Help your pizza dough relax with pineapple juice

If you’ve ever questioned your baking skills because your homemade bread doesn’t look exactly like the perfect loaves you might find in the bread aisle of the supermarket, don’t worry: there are many additives in the products. purchased in store. breads that don’t typically appear in the average home kitchen. (Unless you regularly stock up on preservatives like propionates and EDTA.) And the main thing that keeps these plastic-wrapped breads as soft as a pile of Siberian kittens is a widely known family of ingredients under the name of paste conditioners.

Bakeries use dough conditioners to improve loaf volume, dough handling, crumb structure, crust color and even slicing ability. Their toolbox is vast: to achieve all these effects, they rely on industrially produced emulsifying agents, pH regulators, oxidizing agents, reducing agents, vital wheat gluten, various types of malt and a cargo of enzymes.

If you look hard enough, you can find some of these ingredients at specialty retailers online, but they’re often packaged for those who produce large amounts of dough in commercial settings. If you don’t feel like buying several pounds of paste conditioner just to experiment, there are alternatives that might be in your fruit bowl right now.

Pineapples, kiwis, and papayas, in particular, contain powerful proteases, a class of enzymes that can break down proteins, including long strands of gluten. (It’s what gives your bread structure, but also what can make the dough hard to work with.) The result, if a given enzyme is used in the right proportions, is dough that doesn’t fall back angrily when you stretch or unroll it (a quality bakers call “extensibility”). For pizza, pretzel, and bagel recipes, having a loose dough is a real godsend when trying to shape it.

<h1 classe="Titre">Pineapple Drop Paste – ENCART – GI</h1>
<p><cite class="crédit">Photo by Joseph De Leo, food styling by Micah Marie Morton</cite>” data-src=”–/YXBwaWQ9aGlnaGxhbmRlcjt3PTk2MDtoPTEyMDA-/ /AbK1Su0xcGTFf0Ssgusniw–~B/aD00MjM3O3c9MzM5MDthcHBpZD15dGFjaHlvbg–/”/><noscript><img alt=Pineapple Drip Paste – INSET – IG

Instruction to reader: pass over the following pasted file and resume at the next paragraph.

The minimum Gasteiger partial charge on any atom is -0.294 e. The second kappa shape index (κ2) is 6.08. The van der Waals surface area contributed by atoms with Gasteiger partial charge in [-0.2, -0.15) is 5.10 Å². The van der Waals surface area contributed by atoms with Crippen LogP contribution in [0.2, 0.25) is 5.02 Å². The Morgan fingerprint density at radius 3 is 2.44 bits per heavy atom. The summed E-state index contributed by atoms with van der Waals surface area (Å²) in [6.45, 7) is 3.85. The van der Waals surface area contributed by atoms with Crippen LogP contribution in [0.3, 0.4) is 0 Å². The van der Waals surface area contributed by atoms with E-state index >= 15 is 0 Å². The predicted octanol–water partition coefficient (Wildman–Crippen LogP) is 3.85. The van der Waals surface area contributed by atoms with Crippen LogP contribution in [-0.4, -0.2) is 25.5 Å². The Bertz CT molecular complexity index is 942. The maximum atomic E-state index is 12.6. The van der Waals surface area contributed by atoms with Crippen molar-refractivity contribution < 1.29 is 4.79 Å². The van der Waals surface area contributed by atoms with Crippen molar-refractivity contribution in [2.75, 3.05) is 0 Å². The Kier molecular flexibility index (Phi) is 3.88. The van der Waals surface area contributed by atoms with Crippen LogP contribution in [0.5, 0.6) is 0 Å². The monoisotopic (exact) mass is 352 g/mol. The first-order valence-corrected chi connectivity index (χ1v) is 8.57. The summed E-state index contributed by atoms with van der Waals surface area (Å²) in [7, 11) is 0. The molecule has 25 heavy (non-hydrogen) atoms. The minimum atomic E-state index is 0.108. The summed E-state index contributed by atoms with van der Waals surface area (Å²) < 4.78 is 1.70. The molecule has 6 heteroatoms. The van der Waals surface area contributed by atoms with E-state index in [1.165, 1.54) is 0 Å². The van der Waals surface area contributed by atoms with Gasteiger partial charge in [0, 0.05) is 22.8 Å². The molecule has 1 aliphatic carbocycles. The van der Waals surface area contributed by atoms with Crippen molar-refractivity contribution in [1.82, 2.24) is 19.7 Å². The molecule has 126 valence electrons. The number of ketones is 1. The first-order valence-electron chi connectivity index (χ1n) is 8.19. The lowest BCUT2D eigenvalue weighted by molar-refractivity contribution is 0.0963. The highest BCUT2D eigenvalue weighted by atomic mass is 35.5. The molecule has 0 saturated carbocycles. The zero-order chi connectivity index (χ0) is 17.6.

Photo by Joseph De Leo, food styling by Micah Marie Morton” data-src=”–/YXBwaWQ9aGlnaGxhbmRlcjt3PTk2MDtoPTEyMDA-/ –~B/aD00MjM3O3c9MzM5MDthcHBpZD15dGFjaHlvbg–/” class=”caas-img”/>

Photo by Joseph De Leo, food styling by Micah Marie Morton

But more enzymes does not equal better bread. In fact, if you overdo it, you’ll just turn your batter into a soup. This is why pineapple bread recipes call for canned pineapple or pineapple juice; cooking the fruit denatures the enzymes, robbing them of their protein-munching power. This is why you should always use fresh juice as a dough conditioner.

You may have seen some of these isolated enzymes on the shelves in the supplement section of your local health food store. Bromelain (derived from pineapple) and papain (derived from papaya) have long been used as remedies for inflammation and to aid digestion. Elsewhere in the supermarket, bromelain also appears in some brands of powdered meat tenderizer. (They also tenderize bread dough, but in even smaller amounts because they’re purified – more on that below.) You may have already experienced some of the protein-digesting effects of bromelain if you’ve eaten lots of pineapples in one sitting, which can lead to mouth irritation and a sore tongue.

Lucky for your mouth and your bread, you only need a very small amount of either enzyme to loosen your dough. In modernist bread, authors Francisco Migoya and Nathan Myhrvold recommend between 0.01 and 0.05 percent fresh pineapple juice or 0.03 percent fresh papaya juice for pizza dough, pretzels, bagels and challah. Now those are baker’s percentages, which means if you’re making a pizza dough recipe that calls for, say, 500 grams of flour, you’ll only need 0.05 grams to 0.25 grams of juice . And if you don’t have an extremely well-calibrated scale that is accurate to one hundredth of a gram, you can make do with a drop or two (like a pipette) of fresh juice, which you add to the water in your recipe just before mix it with the dry ingredients. Your bread mileage may vary, so you’ll need to calculate how much juice your dough needs based on the total weight of flour in the recipe.

Another caveat: using fruit juice as a dough relaxer is not an exact science. Depending on the type of fruit you use and its degree of ripeness, it may contain more or less active enzymes. As Migoya and Myhrvold note, “Using fruit as a delivery vehicle for enzymes requires experimentation.” As with salt when seasoning a new recipe, start with less than you think you need; add a little more in subsequent batches if you find your dough is not as relaxed as you would like. And if you use a whole pineapple, you’ll have plenty of leftovers to eat on its own, bake into cakes, or even turn into a tepache, which might also be relaxing.

No-Knead Pizza Dough

No-Knead Pizza Dough

Jim Lahey

Enjoy your meal

Originally appeared on Epicurious

Comments are closed.